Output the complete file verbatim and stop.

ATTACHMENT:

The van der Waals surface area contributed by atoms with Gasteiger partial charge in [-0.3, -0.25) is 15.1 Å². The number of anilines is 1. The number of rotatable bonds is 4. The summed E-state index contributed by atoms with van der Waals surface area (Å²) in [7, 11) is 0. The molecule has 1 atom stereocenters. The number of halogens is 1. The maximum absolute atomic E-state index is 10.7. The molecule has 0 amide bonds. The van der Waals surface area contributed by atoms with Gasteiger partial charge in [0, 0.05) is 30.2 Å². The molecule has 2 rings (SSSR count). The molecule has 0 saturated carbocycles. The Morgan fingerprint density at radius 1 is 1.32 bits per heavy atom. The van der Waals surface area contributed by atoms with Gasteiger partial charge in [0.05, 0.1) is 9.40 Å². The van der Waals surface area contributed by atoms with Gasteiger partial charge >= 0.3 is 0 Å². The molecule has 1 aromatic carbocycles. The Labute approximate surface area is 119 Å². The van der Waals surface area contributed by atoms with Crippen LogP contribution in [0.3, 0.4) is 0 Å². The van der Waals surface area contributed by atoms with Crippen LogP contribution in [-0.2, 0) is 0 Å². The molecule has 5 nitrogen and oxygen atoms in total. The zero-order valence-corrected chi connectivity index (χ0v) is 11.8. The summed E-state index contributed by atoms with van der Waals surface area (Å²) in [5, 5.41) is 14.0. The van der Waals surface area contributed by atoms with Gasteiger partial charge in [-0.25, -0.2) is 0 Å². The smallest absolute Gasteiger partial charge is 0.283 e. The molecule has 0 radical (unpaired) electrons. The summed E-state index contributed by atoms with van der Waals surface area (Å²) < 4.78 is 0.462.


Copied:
The van der Waals surface area contributed by atoms with Gasteiger partial charge in [-0.3, -0.25) is 15.1 Å². The number of anilines is 1. The number of rotatable bonds is 4. The summed E-state index contributed by atoms with van der Waals surface area (Å²) in [7, 11) is 0. The molecule has 1 atom stereocenters. The number of halogens is 1. The maximum absolute atomic E-state index is 10.7. The molecule has 0 amide bonds. The van der Waals surface area contributed by atoms with Gasteiger partial charge in [0, 0.05) is 30.2 Å². The molecule has 2 rings (SSSR count). The molecule has 0 saturated carbocycles. The Morgan fingerprint density at radius 1 is 1.32 bits per heavy atom. The van der Waals surface area contributed by atoms with Gasteiger partial charge in [0.05, 0.1) is 9.40 Å². The van der Waals surface area contributed by atoms with Gasteiger partial charge >= 0.3 is 0 Å². The molecule has 1 aromatic carbocycles. The Labute approximate surface area is 119 Å². The van der Waals surface area contributed by atoms with Crippen LogP contribution in [0.3, 0.4) is 0 Å². The van der Waals surface area contributed by atoms with Crippen LogP contribution in [-0.2, 0) is 0 Å². The molecule has 5 nitrogen and oxygen atoms in total. The zero-order valence-corrected chi connectivity index (χ0v) is 11.8. The summed E-state index contributed by atoms with van der Waals surface area (Å²) in [5, 5.41) is 14.0. The van der Waals surface area contributed by atoms with Gasteiger partial charge in [-0.25, -0.2) is 0 Å². The smallest absolute Gasteiger partial charge is 0.283 e. The molecule has 0 radical (unpaired) electrons. The summed E-state index contributed by atoms with van der Waals surface area (Å²) < 4.78 is 0.462.